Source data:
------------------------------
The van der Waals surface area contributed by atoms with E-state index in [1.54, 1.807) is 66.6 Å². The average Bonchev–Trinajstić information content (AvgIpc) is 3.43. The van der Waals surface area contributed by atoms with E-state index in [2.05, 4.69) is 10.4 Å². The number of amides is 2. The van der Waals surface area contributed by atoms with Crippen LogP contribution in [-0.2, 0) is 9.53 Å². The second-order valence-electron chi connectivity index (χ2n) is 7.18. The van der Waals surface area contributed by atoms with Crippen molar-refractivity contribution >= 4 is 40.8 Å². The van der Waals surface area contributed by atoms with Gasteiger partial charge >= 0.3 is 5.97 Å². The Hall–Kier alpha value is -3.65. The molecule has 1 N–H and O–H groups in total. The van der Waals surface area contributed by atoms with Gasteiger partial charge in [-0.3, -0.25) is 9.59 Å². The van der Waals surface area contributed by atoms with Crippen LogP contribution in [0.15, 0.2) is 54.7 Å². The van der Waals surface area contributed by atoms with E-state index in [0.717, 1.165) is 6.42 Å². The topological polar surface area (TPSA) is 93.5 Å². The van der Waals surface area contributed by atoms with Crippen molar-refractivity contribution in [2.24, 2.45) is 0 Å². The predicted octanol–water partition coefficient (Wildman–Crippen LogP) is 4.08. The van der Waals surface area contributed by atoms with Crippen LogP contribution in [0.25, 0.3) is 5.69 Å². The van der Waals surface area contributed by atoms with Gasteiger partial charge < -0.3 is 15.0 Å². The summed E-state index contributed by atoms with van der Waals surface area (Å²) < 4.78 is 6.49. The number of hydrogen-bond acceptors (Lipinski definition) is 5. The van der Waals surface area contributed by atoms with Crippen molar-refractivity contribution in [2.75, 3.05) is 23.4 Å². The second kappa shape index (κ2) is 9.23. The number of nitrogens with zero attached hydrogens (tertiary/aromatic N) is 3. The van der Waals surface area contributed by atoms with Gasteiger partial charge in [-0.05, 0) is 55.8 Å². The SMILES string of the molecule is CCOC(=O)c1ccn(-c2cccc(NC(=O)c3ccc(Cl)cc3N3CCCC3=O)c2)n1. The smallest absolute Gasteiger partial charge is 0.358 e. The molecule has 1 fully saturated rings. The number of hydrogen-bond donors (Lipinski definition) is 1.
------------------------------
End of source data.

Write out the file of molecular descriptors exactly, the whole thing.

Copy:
The van der Waals surface area contributed by atoms with E-state index in [1.54, 1.807) is 66.6 Å². The average Bonchev–Trinajstić information content (AvgIpc) is 3.43. The van der Waals surface area contributed by atoms with E-state index in [2.05, 4.69) is 10.4 Å². The number of amides is 2. The van der Waals surface area contributed by atoms with Crippen LogP contribution in [-0.2, 0) is 9.53 Å². The second-order valence-electron chi connectivity index (χ2n) is 7.18. The van der Waals surface area contributed by atoms with Crippen molar-refractivity contribution >= 4 is 40.8 Å². The van der Waals surface area contributed by atoms with Gasteiger partial charge >= 0.3 is 5.97 Å². The Hall–Kier alpha value is -3.65. The molecule has 1 N–H and O–H groups in total. The van der Waals surface area contributed by atoms with Gasteiger partial charge in [-0.3, -0.25) is 9.59 Å². The van der Waals surface area contributed by atoms with Crippen LogP contribution in [0.15, 0.2) is 54.7 Å². The van der Waals surface area contributed by atoms with E-state index in [0.717, 1.165) is 6.42 Å². The topological polar surface area (TPSA) is 93.5 Å². The van der Waals surface area contributed by atoms with Crippen molar-refractivity contribution in [2.24, 2.45) is 0 Å². The predicted octanol–water partition coefficient (Wildman–Crippen LogP) is 4.08. The van der Waals surface area contributed by atoms with Crippen LogP contribution in [0.25, 0.3) is 5.69 Å². The van der Waals surface area contributed by atoms with Gasteiger partial charge < -0.3 is 15.0 Å². The summed E-state index contributed by atoms with van der Waals surface area (Å²) < 4.78 is 6.49. The number of hydrogen-bond acceptors (Lipinski definition) is 5. The van der Waals surface area contributed by atoms with Crippen molar-refractivity contribution in [2.75, 3.05) is 23.4 Å². The second kappa shape index (κ2) is 9.23. The number of nitrogens with zero attached hydrogens (tertiary/aromatic N) is 3. The van der Waals surface area contributed by atoms with Gasteiger partial charge in [-0.05, 0) is 55.8 Å². The SMILES string of the molecule is CCOC(=O)c1ccn(-c2cccc(NC(=O)c3ccc(Cl)cc3N3CCCC3=O)c2)n1. The smallest absolute Gasteiger partial charge is 0.358 e. The molecule has 1 fully saturated rings. The number of hydrogen-bond donors (Lipinski definition) is 1.